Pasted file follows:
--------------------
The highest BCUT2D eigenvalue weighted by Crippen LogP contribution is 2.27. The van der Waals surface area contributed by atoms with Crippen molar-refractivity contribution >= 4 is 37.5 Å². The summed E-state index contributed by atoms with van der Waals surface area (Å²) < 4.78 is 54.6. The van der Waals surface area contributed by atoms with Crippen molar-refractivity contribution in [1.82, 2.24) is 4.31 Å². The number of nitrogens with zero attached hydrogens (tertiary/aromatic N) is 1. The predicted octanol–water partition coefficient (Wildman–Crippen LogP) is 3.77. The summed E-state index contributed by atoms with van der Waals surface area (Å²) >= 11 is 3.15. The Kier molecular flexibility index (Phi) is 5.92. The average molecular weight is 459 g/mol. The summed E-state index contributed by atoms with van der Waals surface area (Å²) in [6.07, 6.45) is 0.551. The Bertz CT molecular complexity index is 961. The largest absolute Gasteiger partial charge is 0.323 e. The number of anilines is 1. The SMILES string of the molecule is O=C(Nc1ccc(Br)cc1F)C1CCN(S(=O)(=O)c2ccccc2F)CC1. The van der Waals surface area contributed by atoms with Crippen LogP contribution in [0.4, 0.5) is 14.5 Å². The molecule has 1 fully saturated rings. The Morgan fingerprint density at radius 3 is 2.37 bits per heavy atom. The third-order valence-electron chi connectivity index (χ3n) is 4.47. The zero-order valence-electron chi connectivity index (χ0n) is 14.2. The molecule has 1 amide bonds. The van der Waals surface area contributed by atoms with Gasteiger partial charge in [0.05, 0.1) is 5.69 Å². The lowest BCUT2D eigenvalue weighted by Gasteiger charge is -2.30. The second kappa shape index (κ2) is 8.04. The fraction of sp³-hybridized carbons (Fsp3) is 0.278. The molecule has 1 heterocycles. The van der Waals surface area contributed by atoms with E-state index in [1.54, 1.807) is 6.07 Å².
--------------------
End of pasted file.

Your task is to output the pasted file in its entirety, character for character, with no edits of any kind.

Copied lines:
The highest BCUT2D eigenvalue weighted by Crippen LogP contribution is 2.27. The van der Waals surface area contributed by atoms with Crippen molar-refractivity contribution >= 4 is 37.5 Å². The summed E-state index contributed by atoms with van der Waals surface area (Å²) < 4.78 is 54.6. The van der Waals surface area contributed by atoms with Crippen molar-refractivity contribution in [1.82, 2.24) is 4.31 Å². The number of nitrogens with zero attached hydrogens (tertiary/aromatic N) is 1. The predicted octanol–water partition coefficient (Wildman–Crippen LogP) is 3.77. The summed E-state index contributed by atoms with van der Waals surface area (Å²) >= 11 is 3.15. The Kier molecular flexibility index (Phi) is 5.92. The average molecular weight is 459 g/mol. The summed E-state index contributed by atoms with van der Waals surface area (Å²) in [6.07, 6.45) is 0.551. The Bertz CT molecular complexity index is 961. The largest absolute Gasteiger partial charge is 0.323 e. The number of anilines is 1. The SMILES string of the molecule is O=C(Nc1ccc(Br)cc1F)C1CCN(S(=O)(=O)c2ccccc2F)CC1. The van der Waals surface area contributed by atoms with Crippen LogP contribution in [0.4, 0.5) is 14.5 Å². The molecule has 1 fully saturated rings. The Morgan fingerprint density at radius 3 is 2.37 bits per heavy atom. The third-order valence-electron chi connectivity index (χ3n) is 4.47. The zero-order valence-electron chi connectivity index (χ0n) is 14.2. The molecule has 1 amide bonds. The van der Waals surface area contributed by atoms with Gasteiger partial charge in [0.05, 0.1) is 5.69 Å². The lowest BCUT2D eigenvalue weighted by Gasteiger charge is -2.30. The second kappa shape index (κ2) is 8.04. The fraction of sp³-hybridized carbons (Fsp3) is 0.278. The molecule has 1 heterocycles. The van der Waals surface area contributed by atoms with E-state index in [1.54, 1.807) is 6.07 Å².